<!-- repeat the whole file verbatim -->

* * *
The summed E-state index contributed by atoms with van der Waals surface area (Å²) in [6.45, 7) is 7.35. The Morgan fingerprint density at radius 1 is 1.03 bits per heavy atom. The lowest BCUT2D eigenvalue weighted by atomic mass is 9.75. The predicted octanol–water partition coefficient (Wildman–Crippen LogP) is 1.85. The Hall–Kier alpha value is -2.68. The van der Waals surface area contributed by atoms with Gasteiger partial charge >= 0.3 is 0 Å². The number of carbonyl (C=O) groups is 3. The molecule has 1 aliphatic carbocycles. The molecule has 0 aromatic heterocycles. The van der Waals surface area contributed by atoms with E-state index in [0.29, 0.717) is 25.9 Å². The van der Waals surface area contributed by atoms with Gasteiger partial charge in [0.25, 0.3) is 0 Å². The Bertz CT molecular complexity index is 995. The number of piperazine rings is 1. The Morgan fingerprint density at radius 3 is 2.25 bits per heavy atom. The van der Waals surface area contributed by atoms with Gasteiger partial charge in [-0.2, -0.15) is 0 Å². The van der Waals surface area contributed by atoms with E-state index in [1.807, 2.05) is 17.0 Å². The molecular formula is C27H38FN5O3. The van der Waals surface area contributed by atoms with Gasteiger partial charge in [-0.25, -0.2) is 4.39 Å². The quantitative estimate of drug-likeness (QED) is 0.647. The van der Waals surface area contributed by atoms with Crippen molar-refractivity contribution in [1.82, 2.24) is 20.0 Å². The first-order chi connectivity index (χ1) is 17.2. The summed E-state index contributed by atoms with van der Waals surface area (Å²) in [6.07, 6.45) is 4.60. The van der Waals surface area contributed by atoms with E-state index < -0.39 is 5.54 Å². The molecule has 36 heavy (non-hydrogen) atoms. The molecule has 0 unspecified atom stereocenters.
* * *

The summed E-state index contributed by atoms with van der Waals surface area (Å²) in [6.45, 7) is 7.35. The Morgan fingerprint density at radius 1 is 1.03 bits per heavy atom. The lowest BCUT2D eigenvalue weighted by atomic mass is 9.75. The predicted octanol–water partition coefficient (Wildman–Crippen LogP) is 1.85. The Hall–Kier alpha value is -2.68. The van der Waals surface area contributed by atoms with Gasteiger partial charge >= 0.3 is 0 Å². The number of carbonyl (C=O) groups is 3. The molecule has 1 aliphatic carbocycles. The molecule has 0 aromatic heterocycles. The van der Waals surface area contributed by atoms with E-state index in [0.29, 0.717) is 25.9 Å². The van der Waals surface area contributed by atoms with Gasteiger partial charge in [0.25, 0.3) is 0 Å². The Bertz CT molecular complexity index is 995. The number of piperazine rings is 1. The Morgan fingerprint density at radius 3 is 2.25 bits per heavy atom. The van der Waals surface area contributed by atoms with Gasteiger partial charge in [-0.2, -0.15) is 0 Å². The van der Waals surface area contributed by atoms with E-state index in [1.807, 2.05) is 17.0 Å². The molecular formula is C27H38FN5O3. The van der Waals surface area contributed by atoms with Gasteiger partial charge in [-0.25, -0.2) is 4.39 Å². The quantitative estimate of drug-likeness (QED) is 0.647. The van der Waals surface area contributed by atoms with Crippen molar-refractivity contribution in [1.82, 2.24) is 20.0 Å². The first-order chi connectivity index (χ1) is 17.2. The summed E-state index contributed by atoms with van der Waals surface area (Å²) in [6.07, 6.45) is 4.60. The van der Waals surface area contributed by atoms with E-state index < -0.39 is 5.54 Å². The molecule has 36 heavy (non-hydrogen) atoms. The molecule has 0 unspecified atom stereocenters.